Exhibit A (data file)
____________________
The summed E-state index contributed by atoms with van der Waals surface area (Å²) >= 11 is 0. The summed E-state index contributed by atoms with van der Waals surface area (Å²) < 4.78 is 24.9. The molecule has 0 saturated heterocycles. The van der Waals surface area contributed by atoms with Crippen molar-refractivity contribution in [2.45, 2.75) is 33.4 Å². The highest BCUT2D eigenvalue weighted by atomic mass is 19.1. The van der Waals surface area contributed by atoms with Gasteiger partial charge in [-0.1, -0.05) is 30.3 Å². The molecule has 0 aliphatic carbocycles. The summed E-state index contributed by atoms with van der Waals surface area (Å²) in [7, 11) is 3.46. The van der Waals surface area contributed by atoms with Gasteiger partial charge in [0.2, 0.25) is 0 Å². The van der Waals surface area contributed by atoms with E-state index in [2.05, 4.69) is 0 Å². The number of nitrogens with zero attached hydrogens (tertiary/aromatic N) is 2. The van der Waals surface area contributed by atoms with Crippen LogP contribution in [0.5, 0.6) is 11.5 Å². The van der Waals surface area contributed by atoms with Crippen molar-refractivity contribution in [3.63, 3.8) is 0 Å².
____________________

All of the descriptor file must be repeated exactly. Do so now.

The summed E-state index contributed by atoms with van der Waals surface area (Å²) >= 11 is 0. The summed E-state index contributed by atoms with van der Waals surface area (Å²) < 4.78 is 24.9. The molecule has 0 saturated heterocycles. The van der Waals surface area contributed by atoms with Crippen molar-refractivity contribution in [2.45, 2.75) is 33.4 Å². The highest BCUT2D eigenvalue weighted by atomic mass is 19.1. The van der Waals surface area contributed by atoms with Gasteiger partial charge in [-0.1, -0.05) is 30.3 Å². The molecule has 0 aliphatic carbocycles. The summed E-state index contributed by atoms with van der Waals surface area (Å²) in [7, 11) is 3.46. The van der Waals surface area contributed by atoms with Gasteiger partial charge in [0.2, 0.25) is 0 Å². The van der Waals surface area contributed by atoms with E-state index in [2.05, 4.69) is 0 Å². The number of nitrogens with zero attached hydrogens (tertiary/aromatic N) is 2. The van der Waals surface area contributed by atoms with Crippen LogP contribution in [0.5, 0.6) is 11.5 Å². The van der Waals surface area contributed by atoms with Crippen molar-refractivity contribution in [3.63, 3.8) is 0 Å².